One of the most notable issues emerging from our data is the widespread incidence of vehicular eating. As can be see in Table 1, eating while driving accounts for 21 of the 48 data incidents in this category. Emergent issues related to informant vehicular eating are delineated in Table 2. As our data in this regard illustrate, eating in the car most often takes place in the morning and is for many an activity planned out in at times great detail well in advance of the meal. Consider, in this regard, the comments of informants Jenny, Elton, and Larry (when asked whether or not they plan their dining while driving ahead of time).

I do that. Like the day beforeClike tonightCI’ll say "well, I’m gonna get up and I’m gonna make toast and bacon and eggs and put 'em in a sandwich and I’ll eat that on the way to work." I do do stuff like that (Jenny, black female, 21).

... usually, when I do it [eat in the car] in the mornings, I’ll have the dish with the different fruits sitting next to me on the passenger seat... And I pretty much know what I’m gonna do [ahead of time], so if it’s gonna be fruits, if it’s stuff that I have to peel like grapefruits I peel it and cut it up and have it there so I know exactly what I’m dealing with but every now and then I’ll stop at a fastfood restaurant and pick something up and in those instances it’s spontaneous... but, for the most part, it’s fruit (Elton) [bracketed text added for clarity]

It’s always lunch for me... Oh yes (it’s planned)... Yes, or I know where I’m going to stop and pick it up. I know I can get a nine-piece Chicken McNugget a mile from where I work at and I’m gonna hit eight stop signs and when I park the car I can eat the ninth one [McNugget]. But it’s hard with the sauce, you know. (Larry, white male, 41). [bracketed text added for clarity]



Data also suggest that choice as to type of food consumed is dominated by concerns for something which can be consumed without making a mess and/or with one hand (e.g., chicken nuggets, bite-sized candies, sandwiches, and small fruits placed in a bag). With regard to the purpose of the in-vehicle eating behavior, we were surprised to have eight informants mention that they engage in such behavior not necessarily because they are hungry. Perhaps most notable here is data demonstrating that informants sometimes eat while driving in order to stay awake. Consider, in this regard, what Julia (Hispanic female, 34) told us about why she eats during her daily 1.5-hour, early-morning commute to work.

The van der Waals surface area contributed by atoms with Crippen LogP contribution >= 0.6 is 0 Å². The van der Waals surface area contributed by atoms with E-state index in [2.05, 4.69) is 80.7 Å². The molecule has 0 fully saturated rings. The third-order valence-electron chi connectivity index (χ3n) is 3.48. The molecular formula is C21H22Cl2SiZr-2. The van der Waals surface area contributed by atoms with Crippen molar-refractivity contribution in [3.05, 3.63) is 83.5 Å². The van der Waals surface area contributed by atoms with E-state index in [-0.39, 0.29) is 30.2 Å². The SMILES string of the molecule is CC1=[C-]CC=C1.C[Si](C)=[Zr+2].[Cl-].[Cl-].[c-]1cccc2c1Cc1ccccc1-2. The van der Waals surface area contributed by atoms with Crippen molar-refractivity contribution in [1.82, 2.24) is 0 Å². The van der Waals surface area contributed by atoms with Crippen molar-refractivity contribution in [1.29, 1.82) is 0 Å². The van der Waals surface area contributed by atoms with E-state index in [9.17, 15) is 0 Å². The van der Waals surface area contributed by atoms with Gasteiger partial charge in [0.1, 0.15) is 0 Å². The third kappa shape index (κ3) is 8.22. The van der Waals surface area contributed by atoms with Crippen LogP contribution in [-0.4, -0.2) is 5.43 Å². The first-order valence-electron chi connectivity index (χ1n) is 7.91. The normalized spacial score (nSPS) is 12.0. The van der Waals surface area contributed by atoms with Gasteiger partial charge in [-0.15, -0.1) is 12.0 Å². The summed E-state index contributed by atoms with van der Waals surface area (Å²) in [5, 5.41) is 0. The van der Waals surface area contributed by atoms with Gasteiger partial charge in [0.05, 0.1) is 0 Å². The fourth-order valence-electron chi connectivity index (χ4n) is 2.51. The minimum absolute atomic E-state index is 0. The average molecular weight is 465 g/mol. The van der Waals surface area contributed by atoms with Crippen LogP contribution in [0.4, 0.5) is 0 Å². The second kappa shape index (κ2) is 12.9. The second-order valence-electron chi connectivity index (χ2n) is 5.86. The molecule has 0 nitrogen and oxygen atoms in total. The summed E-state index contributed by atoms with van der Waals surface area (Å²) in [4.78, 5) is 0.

Julia: Well, usually, I’m eating my yoghurt... and I’m drinking also my juice and sometimes cookies or something like that. Because otherwise I get sleepyCvery sleepyCbecause we are moving very slowly.

Researcher: So, you are saying part of the reason you eat and drink these things is to stay awake?

Julia: Yes... Also, sometimes I sing...

Researcher: Is this somethingCdo you do this everyday?

Julia: Yes.

Finally, our eating-related data suggest that informants place importance on the fact that certain features of vehicles (i.e., automatic transmissions and abundant cupholders and surface space to place food upon) greatly facilitate the consumption of food while driving. Two informants went so far as to say they had purchased a vehicle with an automatic transmission at least in part because it would better allow them to eat while driving.

Timing of Personal Consumption Activity. The second of our emergent vehicular consumption behavior categories concerns the timing of these behaviors (see Table 1). As previously mentioned, our data suggest that our informants engage in eating behaviors predominantly in the morning hours (i.e., the breakfast meal). Our data also suggest that informants often engage in vehicular consumption activity when their vehicles are moving slowly, especially during (congested) freeway travel. Overall, however, as also found in our observational data, our interview data indicate that informant preference for engaging in vehicular consumption in this type of traffic is not as strong as had been expected. Five informants, for example, explicitly stated that they engage in consumption activities while in virtually all types of traffic. Exemplary are the comments of Betty and Elton.

I would say that when you’re hungry you’re hungry. You are not going to waitCwhether or not there’s traffic or there isn’t. If you’re hungry and you’re gonna be on your way home... even if there’s traffic you still sort of eat in the traffic (Betty, Bulgarian female, 20).

Pretty much I’m always doing it, even if my destination is just five minutes [away] and I’m not going to be on the freeway at all... Eating to me is a habit (laughing), I’m always eating. (Elton)